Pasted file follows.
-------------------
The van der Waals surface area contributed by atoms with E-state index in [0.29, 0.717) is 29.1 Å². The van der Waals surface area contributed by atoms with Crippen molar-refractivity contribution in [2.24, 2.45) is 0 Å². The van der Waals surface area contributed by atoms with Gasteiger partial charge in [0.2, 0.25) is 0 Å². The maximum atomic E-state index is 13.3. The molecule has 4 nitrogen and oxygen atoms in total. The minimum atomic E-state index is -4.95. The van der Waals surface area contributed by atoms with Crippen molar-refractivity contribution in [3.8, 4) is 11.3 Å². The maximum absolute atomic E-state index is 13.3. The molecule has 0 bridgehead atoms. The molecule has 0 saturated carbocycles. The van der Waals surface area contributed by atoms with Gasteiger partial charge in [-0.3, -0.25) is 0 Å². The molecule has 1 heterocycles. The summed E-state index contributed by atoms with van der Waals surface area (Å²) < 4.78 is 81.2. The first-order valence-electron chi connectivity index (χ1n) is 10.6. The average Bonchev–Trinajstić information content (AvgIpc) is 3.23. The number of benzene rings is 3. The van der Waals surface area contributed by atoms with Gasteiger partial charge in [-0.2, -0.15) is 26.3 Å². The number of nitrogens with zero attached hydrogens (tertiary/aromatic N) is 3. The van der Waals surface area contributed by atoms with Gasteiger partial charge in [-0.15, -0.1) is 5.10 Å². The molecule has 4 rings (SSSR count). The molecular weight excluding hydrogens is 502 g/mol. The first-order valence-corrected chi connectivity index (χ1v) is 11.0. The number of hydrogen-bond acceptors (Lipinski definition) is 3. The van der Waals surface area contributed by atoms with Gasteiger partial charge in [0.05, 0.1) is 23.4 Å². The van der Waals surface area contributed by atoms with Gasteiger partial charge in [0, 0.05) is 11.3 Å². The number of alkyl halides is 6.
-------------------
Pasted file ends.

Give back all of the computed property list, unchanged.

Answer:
The van der Waals surface area contributed by atoms with E-state index in [0.29, 0.717) is 29.1 Å². The van der Waals surface area contributed by atoms with Crippen molar-refractivity contribution in [2.24, 2.45) is 0 Å². The van der Waals surface area contributed by atoms with Gasteiger partial charge in [0.2, 0.25) is 0 Å². The maximum atomic E-state index is 13.3. The molecule has 4 nitrogen and oxygen atoms in total. The minimum atomic E-state index is -4.95. The van der Waals surface area contributed by atoms with Crippen molar-refractivity contribution in [3.8, 4) is 11.3 Å². The maximum absolute atomic E-state index is 13.3. The molecule has 0 bridgehead atoms. The molecule has 0 saturated carbocycles. The van der Waals surface area contributed by atoms with Gasteiger partial charge in [-0.3, -0.25) is 0 Å². The molecule has 1 heterocycles. The summed E-state index contributed by atoms with van der Waals surface area (Å²) < 4.78 is 81.2. The first-order valence-electron chi connectivity index (χ1n) is 10.6. The average Bonchev–Trinajstić information content (AvgIpc) is 3.23. The number of benzene rings is 3. The van der Waals surface area contributed by atoms with Gasteiger partial charge in [-0.2, -0.15) is 26.3 Å². The number of nitrogens with zero attached hydrogens (tertiary/aromatic N) is 3. The van der Waals surface area contributed by atoms with Gasteiger partial charge in [-0.15, -0.1) is 5.10 Å². The molecule has 4 rings (SSSR count). The molecular weight excluding hydrogens is 502 g/mol. The first-order valence-corrected chi connectivity index (χ1v) is 11.0. The number of hydrogen-bond acceptors (Lipinski definition) is 3. The van der Waals surface area contributed by atoms with Gasteiger partial charge in [0.05, 0.1) is 23.4 Å². The van der Waals surface area contributed by atoms with Gasteiger partial charge in [0, 0.05) is 11.3 Å². The number of alkyl halides is 6.